Access Sentinel is a self contained solution that allows applications to externalise authorization decisions. Access Sentinel includes: 

  • an attribute synchronization service to consume necessary attributes from existing data sources
  • a robust repository to store policies and attributes
    • Attributes may be synchronized from existing systems or defined locally for the purpose of providing an authorization service
    • Access to attributes are secured using XACML policies
  • an authorization service that obtains attributes and policies through high speed internal function calls

The consolidation of all of the required components (attribute storage and synchronization, policies and an authorization service) makes Access Sentinel a simple, effective, and high performance authorization solution. The Access Sentinel solution can be deployed and distributed throughout an enterprise to simplify policy and attribute requirements.

For more information about Access Sentinel and the importance of attributes in your authorization strategy, please read our latest whitepaper: 

Sunday, 16 February 2014

Securing Layer 7 SOA Gateway with ViewDS Access Sentinel

Managing authorization rules within Layer 7 SOA Gateway may be as easy as making a simple decision or the evaluation of an LDAP group membership lookup. Although some environments will require more demanding authorization rules, including access control models that evolve over time, are highly contextual, or require fine grained attribute or role based access control decisions. 
In such cases, it becomes necessary to use an externalised authorization service that can efficiently make authorization decisions and provide the necessary tools to manage policies and the associated attributes and roles.

ViewDS Access Sentinel offers Layer 7 SOA Gateway users with a scalable and manageable approach for authorization. An externalised authorization service such as Access Sentinel, allows Layer 7 SOA Gateway policies to remain free from messy and complex authorization decision making logic.  

Layer 7 SOA Gateway

The Layer 7 SOA Gateway is a top-of-the-line API Gateway provided by Layer 7 Technologies, a CA Technologies company. The Layer 7 SOA Gateway offers all the RESTful features of the API Proxy plus advanced SOA security and mediation features for backend connectivity to databases, mainframes and applications. It can act as a lightweight enterprise service bus (ESB) with API identity, security and management built in.

ViewDS Access Sentinel

ViewDS Access Sentinel is an authorization server, which allows third party applications to externalize their authorization decision-making. The server is an XACML 3.0 standards based solution that can manage authorization policies to ensure vendor suite applications are faster, easier and safer to use.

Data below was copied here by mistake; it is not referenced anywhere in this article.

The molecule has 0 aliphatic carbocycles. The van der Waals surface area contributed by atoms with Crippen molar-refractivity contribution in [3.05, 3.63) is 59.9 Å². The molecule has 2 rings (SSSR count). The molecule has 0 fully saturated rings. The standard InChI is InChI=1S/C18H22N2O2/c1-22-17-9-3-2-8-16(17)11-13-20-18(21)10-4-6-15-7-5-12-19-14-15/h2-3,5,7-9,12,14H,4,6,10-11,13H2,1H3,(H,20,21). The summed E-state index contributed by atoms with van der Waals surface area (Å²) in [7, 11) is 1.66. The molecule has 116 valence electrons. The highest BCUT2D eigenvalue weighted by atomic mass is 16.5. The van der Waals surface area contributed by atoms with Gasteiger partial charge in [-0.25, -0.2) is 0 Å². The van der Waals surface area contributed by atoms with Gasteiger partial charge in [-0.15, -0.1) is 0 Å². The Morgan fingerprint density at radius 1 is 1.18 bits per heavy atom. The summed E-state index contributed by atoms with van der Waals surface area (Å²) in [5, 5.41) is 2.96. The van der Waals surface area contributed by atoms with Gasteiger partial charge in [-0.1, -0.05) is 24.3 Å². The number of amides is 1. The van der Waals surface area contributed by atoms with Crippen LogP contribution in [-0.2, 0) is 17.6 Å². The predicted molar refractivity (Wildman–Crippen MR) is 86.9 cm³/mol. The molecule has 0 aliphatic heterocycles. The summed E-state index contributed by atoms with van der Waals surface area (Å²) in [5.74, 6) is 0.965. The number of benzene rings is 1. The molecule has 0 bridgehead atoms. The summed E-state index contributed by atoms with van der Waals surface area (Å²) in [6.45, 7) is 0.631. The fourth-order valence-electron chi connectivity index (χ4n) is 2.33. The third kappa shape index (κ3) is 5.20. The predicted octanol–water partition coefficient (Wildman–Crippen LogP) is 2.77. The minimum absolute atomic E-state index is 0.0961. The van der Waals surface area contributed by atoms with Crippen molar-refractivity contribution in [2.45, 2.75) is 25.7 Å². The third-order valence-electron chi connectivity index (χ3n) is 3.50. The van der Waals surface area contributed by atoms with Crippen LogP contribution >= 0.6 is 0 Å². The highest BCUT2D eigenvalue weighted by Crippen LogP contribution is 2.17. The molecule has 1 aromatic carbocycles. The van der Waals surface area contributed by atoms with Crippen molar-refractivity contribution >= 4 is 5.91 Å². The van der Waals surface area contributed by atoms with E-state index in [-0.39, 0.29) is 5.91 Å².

Integration: Layer 7 SOA Gateway using Access Sentinel for authorization

Layer 7 SOA Gateway's native support for XACML 3.0 allows seamless integration with ViewDS Access Sentinel. Rather than unnecessarily complicating the configuration of the gateway with access control code, an authorization service from Access Sentinel can be used instead. 
This post discusses how easily the Layer 7 SOA Gateway can integrate with Access Sentinel.


Within this sample environment, the Layer 7 SOA Gateway is being used to mediate a web API request between a client and a backend web service. The Layer 7 SOA Gateway is fulfilling the role of an XACML PEP by sending the Access Sentinel PDP a SOAP XACML 3.0 authorization request. If Access Sentinel indicates that the web API call is permitted, then the backend web service will be invoked, otherwise the client's request will be denied.

Layer 7 SOA Gateway Policy Configuration

Below is an image of the Layer 7 SOA Gateway Policy for a web API service.

Line 2: Audit Messages in Policy
This Layer 7 SOA Gateway assertion allows the auditing of events that occur while processing this policy, including ability to save requests and responses. 

Line 3: Require HTTP Basic Credentials
Line 4: Request: Authenticate against Internal Identity Provider
Lines 3 and 4 require HTTP Basic authentication to be used, with the credentials validated against an Identity Provider. This example shows the Internal Identity Provider being used, however since Access Sentinel is a compliant LDAPv3 directory, it would be a suitable alternative. 

Line 5: Create XACML 3.0 Request
An XACML 3.0 request can be created by using the Layer 7 SOA Gateway "Create XACML 3.0 Request" assertion. An XACML request contains a collection of attributes that describe the activity that requires an access control decision. The request  can contain as many or few attributes as required and the attribute values can be derived from the HTTP session or web API call. 
Here's a simple example that sets a Subject attribute to be the username established in the HTTP Basic Authentication. 

Firstly, set the following parameters of the Assertion:
  • SOAP Encapsulation: SOAP 1.1
  • Message output: Use a Message Variable so the XACML request can be sent to Access Sentinel in a later policy step.